social security benefitsUnderstanding when benefits are taxable

Tax liability is an issue that many Social Security Disability recipients don’t think about until tax season begins. Although some beneficiaries may believe otherwise, SSD benefits are not exempt from federal taxation. However, as any Chicago disability attorney understands, many beneficiaries do not ultimately pay taxes on their benefits. This is because taxation of SSD benefits is based on income brackets, and many SSD beneficiaries have limited income.

Calculating liability

People who receive little income outside of their SSD benefits are unlikely to owe taxes on these benefits. Tax liability for SSD benefits is based on “combined income,” which includes half of SSD payments and all other forms of income. The following combined income levels and filing statuses trigger taxation:

  • For people with combined income above $25,000 who file as individuals, up to 50 percent of SSD benefits are taxable. People who file as individuals and receive more than $34,000 may have to pay taxes on 85 percent of their SSD benefits.
  • Married people who file jointly and have combined income exceeding $32,000 may owe taxes on 50 percent of their benefits. For married couples with joint income greater than $44,000, up to 85 percent of SSD benefits may be taxable.
  • Married people who file separately usually owe money on a portion of their SSD benefits. This portion cannot exceed 85 percent.

Like monthly SSD benefits, lump sum back payments are taxable, as a Chicago disability attorney could explain. Fortunately, beneficiaries can allocate portions of back payments to prior tax years. This allows beneficiaries to avoid paying taxes that exceed the amount they would owe if the payments had been disbursed separately.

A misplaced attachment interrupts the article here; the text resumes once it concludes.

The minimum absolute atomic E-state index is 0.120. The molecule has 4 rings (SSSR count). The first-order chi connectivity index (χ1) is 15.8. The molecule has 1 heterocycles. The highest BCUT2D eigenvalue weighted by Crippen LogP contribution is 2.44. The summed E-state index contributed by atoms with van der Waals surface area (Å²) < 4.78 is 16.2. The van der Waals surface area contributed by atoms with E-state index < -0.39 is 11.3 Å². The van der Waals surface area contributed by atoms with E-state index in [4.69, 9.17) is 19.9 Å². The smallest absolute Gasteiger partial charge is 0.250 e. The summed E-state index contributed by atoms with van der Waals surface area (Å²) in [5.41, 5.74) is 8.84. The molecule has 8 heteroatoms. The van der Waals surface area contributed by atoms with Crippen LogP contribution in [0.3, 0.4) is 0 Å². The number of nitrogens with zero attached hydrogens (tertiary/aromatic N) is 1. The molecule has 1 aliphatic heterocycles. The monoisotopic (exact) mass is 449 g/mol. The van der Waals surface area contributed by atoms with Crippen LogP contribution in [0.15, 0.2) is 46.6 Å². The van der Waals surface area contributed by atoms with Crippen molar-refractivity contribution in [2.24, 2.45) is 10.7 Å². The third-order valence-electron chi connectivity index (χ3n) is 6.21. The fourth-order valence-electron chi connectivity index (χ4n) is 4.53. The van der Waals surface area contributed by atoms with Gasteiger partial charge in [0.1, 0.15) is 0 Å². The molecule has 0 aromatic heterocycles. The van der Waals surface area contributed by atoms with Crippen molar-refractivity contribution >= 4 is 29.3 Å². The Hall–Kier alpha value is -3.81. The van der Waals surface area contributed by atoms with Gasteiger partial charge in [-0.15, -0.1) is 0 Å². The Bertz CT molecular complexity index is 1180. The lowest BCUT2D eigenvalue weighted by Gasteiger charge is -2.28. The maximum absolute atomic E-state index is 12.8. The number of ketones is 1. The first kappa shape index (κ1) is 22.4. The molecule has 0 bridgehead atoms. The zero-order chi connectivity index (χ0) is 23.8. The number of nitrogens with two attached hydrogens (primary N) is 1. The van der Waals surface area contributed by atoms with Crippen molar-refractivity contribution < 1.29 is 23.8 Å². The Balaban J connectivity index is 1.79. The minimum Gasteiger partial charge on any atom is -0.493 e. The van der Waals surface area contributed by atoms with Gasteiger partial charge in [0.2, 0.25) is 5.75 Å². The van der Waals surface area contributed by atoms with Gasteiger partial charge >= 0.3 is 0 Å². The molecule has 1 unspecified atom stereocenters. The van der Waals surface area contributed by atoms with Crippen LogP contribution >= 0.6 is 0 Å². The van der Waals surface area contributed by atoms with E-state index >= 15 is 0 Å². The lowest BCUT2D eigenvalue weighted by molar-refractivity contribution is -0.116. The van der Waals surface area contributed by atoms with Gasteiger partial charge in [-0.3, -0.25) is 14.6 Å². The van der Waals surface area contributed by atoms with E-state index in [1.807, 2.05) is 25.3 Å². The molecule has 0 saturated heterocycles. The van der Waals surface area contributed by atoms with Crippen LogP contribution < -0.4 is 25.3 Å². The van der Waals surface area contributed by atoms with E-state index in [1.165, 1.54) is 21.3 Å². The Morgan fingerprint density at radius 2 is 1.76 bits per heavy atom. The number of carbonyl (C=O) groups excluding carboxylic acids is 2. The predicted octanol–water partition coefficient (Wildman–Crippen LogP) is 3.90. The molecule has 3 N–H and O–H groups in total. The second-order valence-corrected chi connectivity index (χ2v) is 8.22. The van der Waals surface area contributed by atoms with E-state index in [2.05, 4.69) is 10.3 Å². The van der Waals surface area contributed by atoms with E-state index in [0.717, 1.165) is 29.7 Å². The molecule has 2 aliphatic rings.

Planning ahead

Every January, the Social Security Administration sends out a Social Security Benefit statement. This statement shows the total value of SSD payments made the year before. Beneficiaries can use this figure to calculate their combined income and determine their total tax liability for SSD benefits.

Beneficiaries who owe taxes can choose between making one annual payment or quarterly estimated tax payments. Depending on overall tax liability, some beneficiaries may face penalties for waiting to pay their taxes in April. Paying quarterly estimated taxes based on Social Security benefits and other income can help beneficiaries avoid these additional expenses.

Beneficiaries who expect to owe taxes in the future can request that the SSA deduct taxes from pending benefits. The deduction must be a proportion of the total payment amount, rather than a flat figure. Beneficiaries can choose deductions ranging from 7 to 25 percent. As a Chicago disability attorney might note, this measure can help beneficiaries avoid budgeting issues or unexpected tax burdens come tax season.